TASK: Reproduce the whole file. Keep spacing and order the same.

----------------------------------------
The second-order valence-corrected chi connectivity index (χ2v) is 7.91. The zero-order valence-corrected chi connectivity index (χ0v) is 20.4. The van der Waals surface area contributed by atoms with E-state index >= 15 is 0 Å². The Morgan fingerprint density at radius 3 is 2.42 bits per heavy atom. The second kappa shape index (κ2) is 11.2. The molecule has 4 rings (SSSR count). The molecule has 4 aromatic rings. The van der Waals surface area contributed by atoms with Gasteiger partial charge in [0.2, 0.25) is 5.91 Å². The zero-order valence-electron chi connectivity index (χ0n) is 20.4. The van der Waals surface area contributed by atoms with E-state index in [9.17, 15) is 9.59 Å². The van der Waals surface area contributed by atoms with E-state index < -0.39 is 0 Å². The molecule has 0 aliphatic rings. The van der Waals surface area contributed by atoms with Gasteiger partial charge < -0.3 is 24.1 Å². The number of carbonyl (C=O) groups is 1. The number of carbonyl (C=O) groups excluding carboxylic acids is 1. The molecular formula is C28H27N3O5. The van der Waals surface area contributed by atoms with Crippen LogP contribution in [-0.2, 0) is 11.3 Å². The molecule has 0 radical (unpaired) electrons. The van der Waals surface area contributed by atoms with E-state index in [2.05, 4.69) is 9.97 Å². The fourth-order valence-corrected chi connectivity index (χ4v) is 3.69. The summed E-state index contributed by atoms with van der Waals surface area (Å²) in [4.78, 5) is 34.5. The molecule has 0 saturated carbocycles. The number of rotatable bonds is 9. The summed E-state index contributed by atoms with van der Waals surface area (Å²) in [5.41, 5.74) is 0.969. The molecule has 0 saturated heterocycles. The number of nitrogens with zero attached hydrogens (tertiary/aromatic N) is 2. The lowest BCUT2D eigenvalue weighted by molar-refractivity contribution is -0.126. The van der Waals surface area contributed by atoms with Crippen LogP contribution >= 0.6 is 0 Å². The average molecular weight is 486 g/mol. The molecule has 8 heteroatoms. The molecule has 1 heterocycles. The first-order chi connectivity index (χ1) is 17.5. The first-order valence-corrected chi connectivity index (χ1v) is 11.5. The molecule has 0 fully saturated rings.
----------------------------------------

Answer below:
The second-order valence-corrected chi connectivity index (χ2v) is 7.91. The zero-order valence-corrected chi connectivity index (χ0v) is 20.4. The van der Waals surface area contributed by atoms with E-state index >= 15 is 0 Å². The Morgan fingerprint density at radius 3 is 2.42 bits per heavy atom. The second kappa shape index (κ2) is 11.2. The molecule has 4 rings (SSSR count). The molecule has 4 aromatic rings. The van der Waals surface area contributed by atoms with Gasteiger partial charge in [0.2, 0.25) is 5.91 Å². The zero-order valence-electron chi connectivity index (χ0n) is 20.4. The van der Waals surface area contributed by atoms with E-state index in [9.17, 15) is 9.59 Å². The van der Waals surface area contributed by atoms with E-state index < -0.39 is 0 Å². The molecule has 0 aliphatic rings. The van der Waals surface area contributed by atoms with Gasteiger partial charge < -0.3 is 24.1 Å². The number of carbonyl (C=O) groups is 1. The number of carbonyl (C=O) groups excluding carboxylic acids is 1. The molecular formula is C28H27N3O5. The van der Waals surface area contributed by atoms with Crippen LogP contribution in [-0.2, 0) is 11.3 Å². The molecule has 0 radical (unpaired) electrons. The van der Waals surface area contributed by atoms with E-state index in [2.05, 4.69) is 9.97 Å². The fourth-order valence-corrected chi connectivity index (χ4v) is 3.69. The summed E-state index contributed by atoms with van der Waals surface area (Å²) in [4.78, 5) is 34.5. The molecule has 0 saturated carbocycles. The number of rotatable bonds is 9. The summed E-state index contributed by atoms with van der Waals surface area (Å²) in [5.41, 5.74) is 0.969. The molecule has 0 saturated heterocycles. The number of nitrogens with zero attached hydrogens (tertiary/aromatic N) is 2. The lowest BCUT2D eigenvalue weighted by molar-refractivity contribution is -0.126. The van der Waals surface area contributed by atoms with Crippen LogP contribution >= 0.6 is 0 Å². The average molecular weight is 486 g/mol. The molecule has 8 heteroatoms. The molecule has 1 heterocycles. The first-order chi connectivity index (χ1) is 17.5. The first-order valence-corrected chi connectivity index (χ1v) is 11.5. The molecule has 0 fully saturated rings.